COVID Pandemic Caused Sharp Rise in Deaths Due to Cardiovascular Issues - medtigo



COVID Pandemic Caused Sharp Rise in Deaths Due to Cardiovascular Issues

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The annual report by the American Heart Association and other government agencies, including the National Institutes of Health, provides the most recent statistics on cardiovascular disease risk factors related to the American Heart Association’s Life’s Essential Eight, which includes health behaviors such as diet, physical activity, weight, and smoking, as well as other contributing health factors such as cholesterol, glucose levels, and blood pressure.

This study is an indispensable resource for healthcare professionals and policymakers, health advocates, researchers, and members of the general public seeking up-to-date and credible information on cardiovascular health.  

According to an estimate by the American Heart Association, cardiovascular disease will be responsible for 928,713 deaths in 2020, 580,994 of which will occur among those under the age of 85. The ratio of male to female fatalities was roughly same. In 2020, heart disease was responsible for 696,937 deaths, with more over 400,000 cases occurring in those younger than 85.  

Between 2013 and 2020, youth between the ages of 16 and 19 in the United States (U.S.) had an overall cardiovascular health score of 73.6 on the basis of the eight Life’s Essential components, while adults scored 65.2. Enhanced cardiovascular health was associated with a 5.5-year increase in male life expectancy and a 4.2-year increase in female life expectancy.

However, between 2019 and 2020, the average life expectancy at birth declined from 78.8 years to 77 years due to over one million COVID-19-related deaths. In the United States, the cumulative COVID-19-related death rate was about 292 per 100,000 persons in metropolitan regions and 372 per 100,000 people in nonmetropolitan areas.  

Despite the drop in cigarette usage among kids and adults in the United States, Alaskan Native, American Indian, gay, lesbian, and bisexual adults had a greater prevalence of tobacco use in 2020 compared to White and heterosexual adults. In 2019 and 2020, only 20.6% of children aged 6 to 17 will be physically active for more than 60 minutes per day, according to the survey.

In 2018, according to self-reported figures, 54.2% of individuals met the physical activity recommendations of 150 minutes or more of moderate physical activity or 75 minutes or more of intense physical activity each week.  

Diet or nutrition was one of the four domains with the lowest Life Essential scores, ranging between 23.8 and 47.7 across different demographic groups. Diet scores were 61.1 and 28.5, respectively, for children aged 2 to 5 and 12 to 19 years.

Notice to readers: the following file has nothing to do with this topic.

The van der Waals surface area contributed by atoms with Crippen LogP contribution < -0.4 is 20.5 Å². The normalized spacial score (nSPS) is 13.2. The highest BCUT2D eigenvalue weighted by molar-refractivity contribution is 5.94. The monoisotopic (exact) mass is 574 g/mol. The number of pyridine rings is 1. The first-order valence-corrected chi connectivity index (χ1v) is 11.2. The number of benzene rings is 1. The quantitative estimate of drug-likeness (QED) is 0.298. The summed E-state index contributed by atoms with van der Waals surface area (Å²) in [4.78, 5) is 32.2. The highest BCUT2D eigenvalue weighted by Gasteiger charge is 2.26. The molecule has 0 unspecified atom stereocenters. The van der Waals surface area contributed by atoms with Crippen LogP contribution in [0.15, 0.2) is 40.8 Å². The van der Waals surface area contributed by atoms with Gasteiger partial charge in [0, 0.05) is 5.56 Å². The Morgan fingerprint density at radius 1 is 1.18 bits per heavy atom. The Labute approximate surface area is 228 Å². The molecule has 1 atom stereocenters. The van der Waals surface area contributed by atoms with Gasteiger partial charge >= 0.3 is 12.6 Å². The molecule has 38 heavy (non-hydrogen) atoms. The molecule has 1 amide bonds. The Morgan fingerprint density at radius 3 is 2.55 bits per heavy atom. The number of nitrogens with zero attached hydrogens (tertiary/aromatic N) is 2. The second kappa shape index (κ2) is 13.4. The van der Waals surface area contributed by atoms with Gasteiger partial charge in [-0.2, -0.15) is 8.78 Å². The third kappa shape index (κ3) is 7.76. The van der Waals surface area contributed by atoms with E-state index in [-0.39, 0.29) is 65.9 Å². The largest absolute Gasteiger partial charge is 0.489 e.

However, the prevalence of overweight was 36.8%, and the prevalence of obesity was 19.8% among U.S. adolescents and children aged two to 19. The highest prevalence was reported among non-Hispanic Black females and Hispanic males. 71.2 percent and 41.4 percent of adults over the age of 20 were overweight or obese, respectively.  

Between 2017 and 2020, 5% of teenage males and 4.6% of adolescent females had elevated low-density lipoprotein cholesterol (LDL-C) values, whereas 25.6% of adult males and 25.4% of adult females had elevated LDL-C levels. In addition, 50.4% of males and 43% of females over the age of 20 in the United States have hypertension, equivalent to 122.4 million adults with high blood pressure between 2017 and 2020.  

In addition, based on data from 2017 to 2020, close to 29.3 million adults in the United States have been diagnosed with diabetes. The most prevalent early diabetes-related cardiovascular consequence was peripheral artery disease (16.2%), followed by heart failure (14.1%), angina (11.9%), nonfatal myocardial infarction (11.5%), and stroke (10.0%).  

As per a report by News Medical Life Sciences, between 2017 and 2020, the prevalence of cardiovascular illnesses, including coronary heart disease, heart failure, hypertension, and stroke, among U.S. individuals over the age of 20 was 48.6%.

The mortality statistics for the year 2020 indicated that cardiovascular disease and stroke caused more deaths than lower respiratory diseases and cancer. Between 2010 and 2020, the global cardiovascular disease death rate increased by 18.71%.  

Overall, the American Heart Association’s updated comprehensive report on heart disease and stroke is a comprehensive resource for healthcare professionals, policymakers, researchers, and interested citizens on a wide range of cardiovascular disease prevalence and mortality rates, risk factors, associated outcomes, and other serious health conditions such as renal and metabolic diseases. 

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